Lead investors include Sequoia China, IDG Capital and Source Code Capital. Opera also joined the round in the payments venture it created.

OPay will use the capital (which wasn’t given a stage designation) primarily to grow its digital finance business in Nigeria — Africa’s most populous nation and largest economy.

OPay will also support Opera’s growing commercial network in Nigeria, which includes motorcycle ride-hail app ORide and OFood delivery service.

Opera founded OPay in 2018 on the popularity of its internet search engine. Opera’s web-browser has ranked No. 2 in usage in Africa, after Chrome, the last four years.

On the payments side, OPay in Nigeria has scaled to 40,000 active agents and $5 million in daily transaction volume.

The $50 million investment in OPay is more than just another big round in Africa. It has significance for the continent’s tech ecosystem on multiple levels.

To start, OPay’s raise tracks greater influence in African tech from China — whose engagement with African startups has been light compared to China’s deal-making on infrastructure and commodities. OPay founder Opera was acquired in 2016 for $600 million by a consortium of Chinese investors, led by current Opera CEO Yahui Zhou.

The majority of the investment for OPay’s raise comes from Chinese funds and sources, including Source Code Capital, Sequoia China and GSR Ventures. There’s not a lot of statistical data on the value of Chinese VC investment in Africa, but a large portion of $50 million to a fintech venture stands out.

OPay’s VC haul also has significance vis-à-vis digital-finance in Nigeria. In tandem with other trends, it could support the shift of Nigeria surpassing Kenya as Africa’s digital payments leader. For years Kenya has outpaced Nigeria in P2P digital payments volumes and digital financial inclusion, largely due to the rapid adoption of mobile-money products, such as Safaricom’s M-Pesa.

Some of this is due in part to Nigeria’s Central Bank limiting the ability of non-banks (including telcos) to offer mobile payment services. The CBN eased many of those restrictions earlier this year. This opens the door for mobile operators like MTN, with the largest phone network in Nigeria, to offer mobile-money products. In addition to fintech regulatory improvements, there’s been a gradual increase in VC flowing to Nigerian payment ventures.

The country’s leading digital payment company, Paga, raised $10 million in 2018 to further expand its customer base that now tallies 13 million. OPay’s $50 million-backed commitment to grow mobile money in Nigeria should provide another big boost to digital-finance adoption across the country’s 190 million people.

And not to be overlooked is how OPay’s capital raise moves Opera toward becoming a multi-service commercial internet platform in Africa. Part of the $50 million investment includes diversifying country and product offerings. “Geographic expansion of OPay and other services is a key part of our plans,” Opera CEO Yahui Zhou told TechCrunch via email.

This could place OPay and its Opera-supported suite of products on a competitive footing with other ride-hail, food delivery and payments startups across the continent. It also could mean competition between Opera and Africa’s largest multi-service internet company, e-commerce unicorn Jumia.

About O Pay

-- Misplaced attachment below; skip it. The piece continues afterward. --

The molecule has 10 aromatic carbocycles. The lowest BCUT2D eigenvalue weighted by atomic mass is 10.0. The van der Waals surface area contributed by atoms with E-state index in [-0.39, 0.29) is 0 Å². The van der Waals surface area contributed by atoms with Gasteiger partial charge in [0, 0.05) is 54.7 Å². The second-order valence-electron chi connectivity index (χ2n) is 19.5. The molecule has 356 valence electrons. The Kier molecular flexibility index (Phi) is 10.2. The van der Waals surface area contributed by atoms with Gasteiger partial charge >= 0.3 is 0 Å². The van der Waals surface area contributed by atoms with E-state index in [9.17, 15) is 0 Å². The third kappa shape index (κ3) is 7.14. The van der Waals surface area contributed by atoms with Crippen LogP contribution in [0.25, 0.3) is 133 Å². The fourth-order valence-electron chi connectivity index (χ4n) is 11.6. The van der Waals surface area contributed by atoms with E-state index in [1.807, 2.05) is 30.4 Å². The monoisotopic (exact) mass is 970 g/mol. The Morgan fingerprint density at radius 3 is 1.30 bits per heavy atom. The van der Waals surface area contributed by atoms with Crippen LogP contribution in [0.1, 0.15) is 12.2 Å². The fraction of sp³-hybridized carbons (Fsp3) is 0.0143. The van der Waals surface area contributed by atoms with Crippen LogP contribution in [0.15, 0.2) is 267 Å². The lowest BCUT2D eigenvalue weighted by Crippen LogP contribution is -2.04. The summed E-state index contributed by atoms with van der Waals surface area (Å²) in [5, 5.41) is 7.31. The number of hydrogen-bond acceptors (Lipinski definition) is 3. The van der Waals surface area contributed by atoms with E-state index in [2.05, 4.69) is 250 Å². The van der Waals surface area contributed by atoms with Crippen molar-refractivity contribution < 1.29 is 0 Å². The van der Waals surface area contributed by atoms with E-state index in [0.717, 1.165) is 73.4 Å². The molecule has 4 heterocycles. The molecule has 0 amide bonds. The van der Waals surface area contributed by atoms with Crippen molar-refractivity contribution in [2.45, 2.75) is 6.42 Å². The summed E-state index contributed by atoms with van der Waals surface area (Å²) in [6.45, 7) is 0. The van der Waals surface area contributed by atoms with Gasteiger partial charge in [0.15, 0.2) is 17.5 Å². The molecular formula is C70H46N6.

OPay is a one-stop mobile-based platform for payment, transportation, food & grocery delivery, and other important services in your everyday life. Millions of users rely on OPay everyday to send and receive money, pay bills, and order food and groceries.

Why Opay do it

Over 60% of people in Africa remain unbanked and can’t access the most basic financial services to invest in their education and businesses, which limits their full potential. Nobody should be denied access to participate in the world economy because of their circumstances or background.

With a passionate team, sophisticated mobile platform, and a fast-growing community of users, OPay is making financial services more efficient for millions of users and it starts with the ability to pay and have access to the right opportunities at the right time.

Meet OPay’s Parents: Opera Group

The parent company of OPay, Opera Group, also owns Opera AS Norway—developer of Opera web browser, Opera News and Opera Ads. To properly understand OPay, it is necessary to examine the vision of Opera Group, especially in Africa.

Tidbit: Golden Brick Capital Private Equity Fund—a Chinese consortium—acquired Opera AS Norway from Opera Software ASA (now Otello) in 2016 for $600 million. The Consortium included Beijing Kunlun Tech and Qihoo 360—a leading Chinese internet company that owns a web browser, antivirus, mobile app store and search engine.

Opera ventured into Africa with the launch of its Opera Mini mobile browser in 2006. And as of August 2019, it has the largest market share of mobile browser in Nigeria with 48.29%, and second-largest in Africa.

Opera’s vision for an open, connected world through technology propels it to build products that eliminate the barriers for people to go online. The company boasts of facilitating the process of bringing half of Africa’s internet population online. Out of the 464,923,169 internet users in Africa, Opera says up to 120 million people use its browsers and mobile applications.

In 2017, Opera earmarked $100 million (~ ₦36 billion) to invest in Africa’s internet ecosystem. This has led to the launch of some value-added services, including web and mobile payment (OPay) in Kenya and Nigeria, Opera News standalone app, and Opera Ads.

Opera, in simple terms, is positioning itself to be the internet for the next generation of Africans that will be online, just as Facebook and Google are pivotal platforms to the present generation of digital natives. It is good to note that Opera is managed by Chinese because its interplay fits into the love affair between Africa and China.

Click here to visit Opay Website

What do you think about the Opay, Oride and OTrike app? Share feedback or experiences below.